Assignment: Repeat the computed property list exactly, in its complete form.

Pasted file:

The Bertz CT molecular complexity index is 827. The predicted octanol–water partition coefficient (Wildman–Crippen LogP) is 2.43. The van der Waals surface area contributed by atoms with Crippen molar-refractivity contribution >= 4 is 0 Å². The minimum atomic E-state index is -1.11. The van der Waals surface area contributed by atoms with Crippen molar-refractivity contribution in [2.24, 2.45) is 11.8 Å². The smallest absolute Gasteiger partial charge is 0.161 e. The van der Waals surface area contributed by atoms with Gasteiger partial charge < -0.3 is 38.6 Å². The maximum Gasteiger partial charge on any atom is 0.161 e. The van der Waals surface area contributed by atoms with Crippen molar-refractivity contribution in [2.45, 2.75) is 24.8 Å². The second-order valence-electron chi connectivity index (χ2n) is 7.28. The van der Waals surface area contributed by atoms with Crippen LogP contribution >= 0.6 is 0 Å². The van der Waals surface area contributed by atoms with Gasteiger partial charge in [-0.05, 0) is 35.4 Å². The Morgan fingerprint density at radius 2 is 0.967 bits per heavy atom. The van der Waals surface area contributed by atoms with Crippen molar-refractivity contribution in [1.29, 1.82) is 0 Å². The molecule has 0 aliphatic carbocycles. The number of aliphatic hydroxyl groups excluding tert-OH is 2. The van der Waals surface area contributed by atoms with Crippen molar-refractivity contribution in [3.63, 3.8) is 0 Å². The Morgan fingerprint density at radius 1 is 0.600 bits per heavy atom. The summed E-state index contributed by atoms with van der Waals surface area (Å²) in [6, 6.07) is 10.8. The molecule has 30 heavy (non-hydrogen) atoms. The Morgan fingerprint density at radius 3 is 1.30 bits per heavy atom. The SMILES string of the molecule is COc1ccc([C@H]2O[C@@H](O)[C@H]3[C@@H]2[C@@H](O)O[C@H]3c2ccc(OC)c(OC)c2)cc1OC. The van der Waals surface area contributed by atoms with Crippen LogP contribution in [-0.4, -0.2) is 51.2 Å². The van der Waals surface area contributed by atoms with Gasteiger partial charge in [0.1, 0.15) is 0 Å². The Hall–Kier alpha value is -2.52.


The Bertz CT molecular complexity index is 827. The predicted octanol–water partition coefficient (Wildman–Crippen LogP) is 2.43. The van der Waals surface area contributed by atoms with Crippen molar-refractivity contribution >= 4 is 0 Å². The minimum atomic E-state index is -1.11. The van der Waals surface area contributed by atoms with Crippen molar-refractivity contribution in [2.24, 2.45) is 11.8 Å². The smallest absolute Gasteiger partial charge is 0.161 e. The van der Waals surface area contributed by atoms with Gasteiger partial charge < -0.3 is 38.6 Å². The maximum Gasteiger partial charge on any atom is 0.161 e. The van der Waals surface area contributed by atoms with Crippen molar-refractivity contribution in [2.45, 2.75) is 24.8 Å². The second-order valence-electron chi connectivity index (χ2n) is 7.28. The van der Waals surface area contributed by atoms with Crippen LogP contribution >= 0.6 is 0 Å². The van der Waals surface area contributed by atoms with Gasteiger partial charge in [-0.05, 0) is 35.4 Å². The Morgan fingerprint density at radius 2 is 0.967 bits per heavy atom. The van der Waals surface area contributed by atoms with Crippen molar-refractivity contribution in [1.29, 1.82) is 0 Å². The molecule has 0 aliphatic carbocycles. The number of aliphatic hydroxyl groups excluding tert-OH is 2. The van der Waals surface area contributed by atoms with Crippen molar-refractivity contribution in [3.63, 3.8) is 0 Å². The Morgan fingerprint density at radius 1 is 0.600 bits per heavy atom. The summed E-state index contributed by atoms with van der Waals surface area (Å²) in [6, 6.07) is 10.8. The molecule has 30 heavy (non-hydrogen) atoms. The Morgan fingerprint density at radius 3 is 1.30 bits per heavy atom. The SMILES string of the molecule is COc1ccc([C@H]2O[C@@H](O)[C@H]3[C@@H]2[C@@H](O)O[C@H]3c2ccc(OC)c(OC)c2)cc1OC. The van der Waals surface area contributed by atoms with Crippen LogP contribution in [-0.4, -0.2) is 51.2 Å². The van der Waals surface area contributed by atoms with Gasteiger partial charge in [0.1, 0.15) is 0 Å². The Hall–Kier alpha value is -2.52.